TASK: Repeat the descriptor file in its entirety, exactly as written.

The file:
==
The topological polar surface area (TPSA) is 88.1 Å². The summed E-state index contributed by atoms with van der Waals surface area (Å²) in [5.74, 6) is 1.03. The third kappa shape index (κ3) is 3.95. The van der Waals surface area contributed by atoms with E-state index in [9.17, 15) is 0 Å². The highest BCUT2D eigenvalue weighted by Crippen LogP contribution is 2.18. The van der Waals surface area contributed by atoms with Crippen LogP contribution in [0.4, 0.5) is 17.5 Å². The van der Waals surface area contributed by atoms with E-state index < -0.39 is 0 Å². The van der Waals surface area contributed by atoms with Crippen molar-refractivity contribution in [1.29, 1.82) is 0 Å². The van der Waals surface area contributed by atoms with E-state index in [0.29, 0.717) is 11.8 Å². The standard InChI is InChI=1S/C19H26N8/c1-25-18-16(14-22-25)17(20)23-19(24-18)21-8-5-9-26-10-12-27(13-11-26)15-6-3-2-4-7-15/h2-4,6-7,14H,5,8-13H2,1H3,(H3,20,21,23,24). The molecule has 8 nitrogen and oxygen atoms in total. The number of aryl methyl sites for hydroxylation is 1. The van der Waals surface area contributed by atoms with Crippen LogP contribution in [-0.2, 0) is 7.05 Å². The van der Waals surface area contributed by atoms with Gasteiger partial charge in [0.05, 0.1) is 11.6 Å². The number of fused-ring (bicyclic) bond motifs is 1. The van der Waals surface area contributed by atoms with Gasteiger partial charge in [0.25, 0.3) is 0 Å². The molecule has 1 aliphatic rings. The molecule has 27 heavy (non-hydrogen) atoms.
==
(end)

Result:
The topological polar surface area (TPSA) is 88.1 Å². The summed E-state index contributed by atoms with van der Waals surface area (Å²) in [5.74, 6) is 1.03. The third kappa shape index (κ3) is 3.95. The van der Waals surface area contributed by atoms with E-state index in [9.17, 15) is 0 Å². The highest BCUT2D eigenvalue weighted by Crippen LogP contribution is 2.18. The van der Waals surface area contributed by atoms with Crippen LogP contribution in [0.4, 0.5) is 17.5 Å². The van der Waals surface area contributed by atoms with E-state index < -0.39 is 0 Å². The van der Waals surface area contributed by atoms with Crippen molar-refractivity contribution in [1.29, 1.82) is 0 Å². The van der Waals surface area contributed by atoms with E-state index in [0.29, 0.717) is 11.8 Å². The standard InChI is InChI=1S/C19H26N8/c1-25-18-16(14-22-25)17(20)23-19(24-18)21-8-5-9-26-10-12-27(13-11-26)15-6-3-2-4-7-15/h2-4,6-7,14H,5,8-13H2,1H3,(H3,20,21,23,24). The molecule has 8 nitrogen and oxygen atoms in total. The number of aryl methyl sites for hydroxylation is 1. The van der Waals surface area contributed by atoms with Crippen LogP contribution in [-0.2, 0) is 7.05 Å². The van der Waals surface area contributed by atoms with Gasteiger partial charge in [0.05, 0.1) is 11.6 Å². The number of fused-ring (bicyclic) bond motifs is 1. The van der Waals surface area contributed by atoms with Gasteiger partial charge in [0.25, 0.3) is 0 Å². The molecule has 1 aliphatic rings. The molecule has 27 heavy (non-hydrogen) atoms.